Prior to the enactment of IIRIRA, the term conviction was not defined.[4] When *940 deportation was based on a conviction, courts required the conviction to be "final." So long as a direct appeal was pending, a conviction was not final. See Pino v. Nicolls, 215 F.2d 237, 244 (1st Cir.1954), rev'd on other grounds 349 U.S. 901, 75 S. Ct. 576, 99 L. Ed. 1239 (1955) (stating that "judicial action in the normal routine appellate review provided by law, [is] part of the ordinary processes of re-examination, the outcome of which perhaps ought to be awaited before it can be said, with sufficient certainty and definiteness, that the state has `convicted' the alien of crime"); Will v. I.N.S., 447 F.2d 529, 533 (7th Cir.1971) (holding that "as long as a direct appeal is pending, it is sufficient to negate finality of conviction for the purposes of [deportation]"); Morales-Alvarado v. I.N.S., 655 F.2d 172, 175 (9th Cir. 1981) ("Once an alien has been convicted by a court of competent jurisdiction and exhausted the direct appeals to which he is entitled, his conviction is final for the purpose of the immigration laws."); White v. I.N.S., 17 F.3d 475, 479 (1st Cir.1994) (holding that a conviction is final if direct appellate review has been either exhausted or waived); Mansoori v. I.N.S., 32 F.3d 1020, 1024 (7th Cir.1994) ("At the time of Mansoori's deportation hearing, there was no direct appeal pending; therefore, the state conviction was final for deportation purposes.").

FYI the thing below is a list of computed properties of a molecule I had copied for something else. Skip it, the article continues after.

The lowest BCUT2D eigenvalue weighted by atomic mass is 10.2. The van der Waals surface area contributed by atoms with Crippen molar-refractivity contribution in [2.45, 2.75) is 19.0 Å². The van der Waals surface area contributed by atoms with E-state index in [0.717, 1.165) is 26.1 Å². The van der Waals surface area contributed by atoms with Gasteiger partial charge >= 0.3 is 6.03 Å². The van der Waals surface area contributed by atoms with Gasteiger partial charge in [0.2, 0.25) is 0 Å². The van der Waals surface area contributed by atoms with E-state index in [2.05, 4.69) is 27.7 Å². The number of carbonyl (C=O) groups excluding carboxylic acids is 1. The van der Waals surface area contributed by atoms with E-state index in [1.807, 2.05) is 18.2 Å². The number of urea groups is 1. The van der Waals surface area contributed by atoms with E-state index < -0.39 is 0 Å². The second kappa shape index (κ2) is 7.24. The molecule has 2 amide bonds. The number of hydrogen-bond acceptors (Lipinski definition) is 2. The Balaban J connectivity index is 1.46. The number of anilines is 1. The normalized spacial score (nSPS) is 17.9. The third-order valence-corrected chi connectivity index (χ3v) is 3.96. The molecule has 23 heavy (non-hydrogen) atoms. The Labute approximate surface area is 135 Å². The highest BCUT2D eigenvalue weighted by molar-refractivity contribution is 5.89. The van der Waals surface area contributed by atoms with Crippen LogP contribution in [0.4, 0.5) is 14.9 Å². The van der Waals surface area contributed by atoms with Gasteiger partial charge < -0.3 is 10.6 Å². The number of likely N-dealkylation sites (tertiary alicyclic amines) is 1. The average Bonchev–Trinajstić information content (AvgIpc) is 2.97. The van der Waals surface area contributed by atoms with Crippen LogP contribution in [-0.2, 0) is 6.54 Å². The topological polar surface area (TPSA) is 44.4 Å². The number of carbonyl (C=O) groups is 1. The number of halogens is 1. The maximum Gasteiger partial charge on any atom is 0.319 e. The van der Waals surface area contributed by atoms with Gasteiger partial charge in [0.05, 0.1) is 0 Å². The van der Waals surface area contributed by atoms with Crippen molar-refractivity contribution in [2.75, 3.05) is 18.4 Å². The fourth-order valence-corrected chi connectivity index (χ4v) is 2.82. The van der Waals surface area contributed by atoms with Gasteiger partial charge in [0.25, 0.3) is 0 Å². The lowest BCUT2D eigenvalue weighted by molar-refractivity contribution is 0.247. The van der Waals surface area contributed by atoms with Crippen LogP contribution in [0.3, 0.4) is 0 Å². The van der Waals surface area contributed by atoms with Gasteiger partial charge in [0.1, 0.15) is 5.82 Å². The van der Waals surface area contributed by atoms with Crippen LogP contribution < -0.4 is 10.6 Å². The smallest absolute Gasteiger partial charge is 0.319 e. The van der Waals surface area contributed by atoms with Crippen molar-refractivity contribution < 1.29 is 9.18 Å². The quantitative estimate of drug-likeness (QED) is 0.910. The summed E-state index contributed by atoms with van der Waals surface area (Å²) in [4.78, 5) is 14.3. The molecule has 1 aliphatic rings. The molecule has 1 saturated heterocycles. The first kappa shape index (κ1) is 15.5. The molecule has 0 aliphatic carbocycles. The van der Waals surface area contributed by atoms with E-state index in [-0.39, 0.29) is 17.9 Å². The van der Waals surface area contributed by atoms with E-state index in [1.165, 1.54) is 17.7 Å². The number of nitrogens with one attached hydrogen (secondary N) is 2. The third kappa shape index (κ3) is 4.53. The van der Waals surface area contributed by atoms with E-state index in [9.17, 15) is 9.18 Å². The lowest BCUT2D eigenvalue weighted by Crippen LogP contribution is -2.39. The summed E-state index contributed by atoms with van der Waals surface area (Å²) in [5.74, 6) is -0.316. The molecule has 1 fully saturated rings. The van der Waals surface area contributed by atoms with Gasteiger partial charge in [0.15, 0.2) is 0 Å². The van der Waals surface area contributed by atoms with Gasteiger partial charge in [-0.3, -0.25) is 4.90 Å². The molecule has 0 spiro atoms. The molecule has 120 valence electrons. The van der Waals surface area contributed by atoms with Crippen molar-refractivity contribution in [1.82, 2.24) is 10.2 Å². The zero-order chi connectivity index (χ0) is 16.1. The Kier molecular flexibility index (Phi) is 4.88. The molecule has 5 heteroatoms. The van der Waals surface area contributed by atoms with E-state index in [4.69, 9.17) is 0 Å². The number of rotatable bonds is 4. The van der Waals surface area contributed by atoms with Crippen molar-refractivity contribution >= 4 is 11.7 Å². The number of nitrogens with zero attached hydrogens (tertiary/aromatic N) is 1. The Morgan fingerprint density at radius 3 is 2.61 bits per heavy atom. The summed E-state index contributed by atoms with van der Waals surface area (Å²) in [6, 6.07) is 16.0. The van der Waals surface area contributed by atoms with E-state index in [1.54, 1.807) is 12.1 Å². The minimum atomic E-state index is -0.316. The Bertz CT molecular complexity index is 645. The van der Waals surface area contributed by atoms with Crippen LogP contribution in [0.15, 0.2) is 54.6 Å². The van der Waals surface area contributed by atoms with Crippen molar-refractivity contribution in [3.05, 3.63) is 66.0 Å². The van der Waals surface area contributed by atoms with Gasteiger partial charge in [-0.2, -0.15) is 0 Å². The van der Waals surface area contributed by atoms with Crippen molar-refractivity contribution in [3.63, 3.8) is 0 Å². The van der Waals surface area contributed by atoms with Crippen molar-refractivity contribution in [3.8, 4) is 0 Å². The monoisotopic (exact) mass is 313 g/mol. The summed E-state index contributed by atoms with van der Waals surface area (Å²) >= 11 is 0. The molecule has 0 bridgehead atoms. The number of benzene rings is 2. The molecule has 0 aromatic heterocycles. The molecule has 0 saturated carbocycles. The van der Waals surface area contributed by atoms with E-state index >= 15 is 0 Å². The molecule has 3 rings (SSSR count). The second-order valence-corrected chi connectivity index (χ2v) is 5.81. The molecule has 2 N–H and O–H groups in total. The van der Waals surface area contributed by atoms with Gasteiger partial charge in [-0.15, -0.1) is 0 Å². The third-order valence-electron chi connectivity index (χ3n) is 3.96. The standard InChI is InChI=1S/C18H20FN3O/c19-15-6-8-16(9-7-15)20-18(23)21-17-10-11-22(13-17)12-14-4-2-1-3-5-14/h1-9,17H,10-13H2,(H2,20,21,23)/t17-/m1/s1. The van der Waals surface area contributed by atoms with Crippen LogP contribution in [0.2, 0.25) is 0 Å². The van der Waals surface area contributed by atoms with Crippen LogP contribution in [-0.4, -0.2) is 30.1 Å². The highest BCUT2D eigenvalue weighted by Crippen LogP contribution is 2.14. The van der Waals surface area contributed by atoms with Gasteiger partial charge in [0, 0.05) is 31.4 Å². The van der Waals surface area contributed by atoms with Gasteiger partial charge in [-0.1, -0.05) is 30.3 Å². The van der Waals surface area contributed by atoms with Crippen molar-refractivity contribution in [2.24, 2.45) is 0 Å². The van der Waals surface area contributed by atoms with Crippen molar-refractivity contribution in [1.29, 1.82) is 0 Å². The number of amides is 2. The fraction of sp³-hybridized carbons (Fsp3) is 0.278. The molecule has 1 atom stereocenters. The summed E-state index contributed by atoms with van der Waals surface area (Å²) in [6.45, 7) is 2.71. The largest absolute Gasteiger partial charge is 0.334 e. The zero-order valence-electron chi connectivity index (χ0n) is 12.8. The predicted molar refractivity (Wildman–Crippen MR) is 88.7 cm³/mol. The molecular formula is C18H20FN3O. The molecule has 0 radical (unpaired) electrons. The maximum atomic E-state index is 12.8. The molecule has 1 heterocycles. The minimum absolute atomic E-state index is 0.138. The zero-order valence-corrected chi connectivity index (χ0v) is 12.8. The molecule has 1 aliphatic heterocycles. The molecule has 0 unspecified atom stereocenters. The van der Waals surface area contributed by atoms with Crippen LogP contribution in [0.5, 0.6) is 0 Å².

Whether these cases remain viable after the enactment of IIRIRA has been the subject of some debate. The Fifth Circuit stated "[t]here is no indication that the finality requirement imposed by Pino, and this court, prior to 1996, survives the new definition of `conviction' found in IIRIRA § 322(a)." Moosa, 171 F.3d at 1009. A court in the Northern District of Illinois continues to impose a finality requirement, holding that "[f]or immigration purposes, a conviction is final when an alien has exhausted his right to direct appeal despite any possibility for discretionary review." Kahn v. Perryman, No. 00 C 3398, 2000 WL 1053962, *2 (N.D.IU. July 31, 2000).

The question need not be resolved here. Even if Petitioner's conviction was effectively suspended while he sought appellate review, it became final on October 6, 1998 when the Illinois Supreme Court denied his Leave to File an Appealalmost two weeks prior to the Immigration Judge's order of removal on October 19, 1998.[5]

Petitioner also filed a post-conviction petition, collaterally attacking his state-court conviction. Petitioner asserts conducting a removal hearing in October 1998 was unconstitutionally premature because his post-conviction petition was still working its way through the courts of Illinois.